Our Tests

PGD for Translocations and Chromosomal Rearrangements

What are translocations/chromosome rearrangements?

Chromosomes are the structures in our cells that carry our genetic information (genes). Typically, we have 46 chromosomes in each of our cells that are arranged in 23 pairs. Different types of chromosomal rearrangements include:

  • Translocations: in which segments of two chromosomes break off and change places
  • Inversions: in which a segment of a chromosome has reversed orientation
  • Deletions: in which a segment of a chromosome is missing
  • Duplication: in which there is an extra segment of a chromosome
  • Insertion: where a segment of a chromosome has been inserted into the incorrect location

Individuals who carry a balanced translocation or inversion have all the correct genetic information; however sections of genetic material are found in a different position than expected. These individuals are typically healthy; however, they are at increased risk for infertility, miscarriage, stillbirth, and/or having a child with a chromosome abnormality as a results of an unbalanced form of their rearrangement.

What is PGD for translocations/chromosome rearrangements?

Preimplantation genetic diagnosis (PGD) for translocation/chromosome rearrangements is a method used to identify embryos that have the correct amount of genetic material (balanced/normal) and embryos that have extra or missing genetic material as a result of the translocation or rearrangement (unbalanced). PGD can reduce the likelihood of a failed implantation or an early miscarriage, or of having a child with a chromosome abnormality (which can lead to birth defects and intellectual disabilities), and increases the chances of a healthy pregnancy after an IVF cycle.

How does RGI test for chromosomal rearrangements?

PGD is performed on embryo biopsy samples. Following an egg retrieval and fertilization, one or more cells are removed from a blastomere (day 3 embryo) or blastocyst (day 5/6 embryo). These biopsied cells are shipped to our lab for PGD analysis.

PGD for translocations typically does not require the submission of any parental blood samples or work-up prior to testing. This is determined on a case-by-case basis, upon review of the translocation report.

PGD can be performed by three possible methods:

  • Next-Generation Sequencing (NGS)

    Next-Generation Sequencing (NGS) is a state-of-the-art technology which analyzes the number of all 24 chromosomes (pairs 1-22, X and Y). NGS is a method in which the DNA sequence of the embryo biopsies is directly analyzed. This can detect chromosomal imbalances related to a previously identified translocation. In addition to testing for the translocation, this technology also provides information about other spontaneous chromosomal abnormalities that are associated with failed implantation, miscarriage, or live births with multiple anomalies.

    The optimal accuracy for this testing is 95%, when performed on a blastocyst (day 5/6) embryo biopsy.

  • Array Comparative Genomic Hybridization (aCGH)

    Array Comparative Genomic Hybridization (aCGH) is a technology which analyzes the number of all 24 chromosomes (pairs 1-22, X and Y). aCGH is a method in which the DNA of the embryo biopsies is compared to a normal control sample. This can detect chromosomal imbalances related to a previously identified translocation. In addition to testing for the translocation, this technology also provides information about other spontaneous chromosomal abnormalities that are associated with failed implantation, miscarriage, or live births with multiple anomalies.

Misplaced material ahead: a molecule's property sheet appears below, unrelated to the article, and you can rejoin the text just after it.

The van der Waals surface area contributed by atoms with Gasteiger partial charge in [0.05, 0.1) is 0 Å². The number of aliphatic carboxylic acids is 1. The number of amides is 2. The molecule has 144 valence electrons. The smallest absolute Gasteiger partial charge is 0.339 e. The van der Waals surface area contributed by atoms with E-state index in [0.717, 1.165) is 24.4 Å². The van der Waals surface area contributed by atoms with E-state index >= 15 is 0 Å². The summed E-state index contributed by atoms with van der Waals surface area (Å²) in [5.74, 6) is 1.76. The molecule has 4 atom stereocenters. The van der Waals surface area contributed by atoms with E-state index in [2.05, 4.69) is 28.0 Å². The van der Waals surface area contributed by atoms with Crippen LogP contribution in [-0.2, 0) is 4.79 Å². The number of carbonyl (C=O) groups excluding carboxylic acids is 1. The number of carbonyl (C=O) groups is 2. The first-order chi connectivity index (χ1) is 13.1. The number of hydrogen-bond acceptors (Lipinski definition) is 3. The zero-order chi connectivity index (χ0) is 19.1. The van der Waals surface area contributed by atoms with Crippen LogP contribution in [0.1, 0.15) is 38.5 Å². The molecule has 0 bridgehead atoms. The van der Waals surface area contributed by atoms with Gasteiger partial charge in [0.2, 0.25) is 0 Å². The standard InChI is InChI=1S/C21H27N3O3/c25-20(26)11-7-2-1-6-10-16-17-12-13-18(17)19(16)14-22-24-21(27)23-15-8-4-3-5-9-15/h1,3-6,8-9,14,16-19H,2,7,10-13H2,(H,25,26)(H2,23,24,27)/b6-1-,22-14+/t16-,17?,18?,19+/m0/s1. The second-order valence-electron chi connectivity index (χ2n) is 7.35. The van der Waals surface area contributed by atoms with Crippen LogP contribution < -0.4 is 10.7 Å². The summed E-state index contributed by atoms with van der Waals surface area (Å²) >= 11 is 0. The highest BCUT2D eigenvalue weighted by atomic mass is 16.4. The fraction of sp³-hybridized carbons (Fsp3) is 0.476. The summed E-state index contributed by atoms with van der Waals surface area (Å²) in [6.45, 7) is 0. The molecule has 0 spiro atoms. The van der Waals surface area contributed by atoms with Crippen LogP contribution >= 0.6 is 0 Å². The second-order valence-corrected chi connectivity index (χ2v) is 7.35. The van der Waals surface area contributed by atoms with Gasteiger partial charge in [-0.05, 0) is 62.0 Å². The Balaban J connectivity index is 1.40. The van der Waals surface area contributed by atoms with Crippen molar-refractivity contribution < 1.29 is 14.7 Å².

The optimal accuracy for this testing is 95%, when performed on a blastocyst (day 5/6) embryo biopsy.

  • Fluorescence in situ Hybridization (FISH)

    Fluorescence in situ Hybridization (FISH) is a technology that is used to determine the presence or absence of particular chromosome segments. Different probes are used based on your translocation or rearrangement. These probes will fluoresce (light up) allowing us to visualize specific chromosome segments. This method only analyzes the specific chromosome(s) involved in your rearrangement, but RGI offers additional FISH testing for common chromosome aneuploidies that are associated with failed implantation, miscarriage, or live births with multiple anomalies using 24-chromosome PGS on a blastocyst (day 5/6) embryo biopsy.

    The optimal accuracy for this testing is 95%, when performed on a blastomere (day 3) embryo biopsy.

Can embryos that are balanced for the translocation be distinguished from embryos that do not have a translocation at all?

Typically, PGD for a translocation can only distinguish between embryos that are balanced/normal or unbalanced. Testing by NGS, aCGH or FISH does not usually allow the distinction between embryos that are normal (i.e. lacking a translocation altogether) or balanced (i.e. like a parent with a translocation, with no missing or extra genetic material). However, there is a technique called nuclear conversion that enables us to better visualize the chromosomes, and allows the distinction between embryos that are normal, balanced, or unbalanced. This technology can only be utilized when translocation testing is performed by FISH analysis. Since it is a highly-specialized and time-consuming process, nuclear conversion requires that the biopsy procedure is performed by our embryologist. Our embryologist can travel to your IVF center, or you can work with a local affiliated IVF center.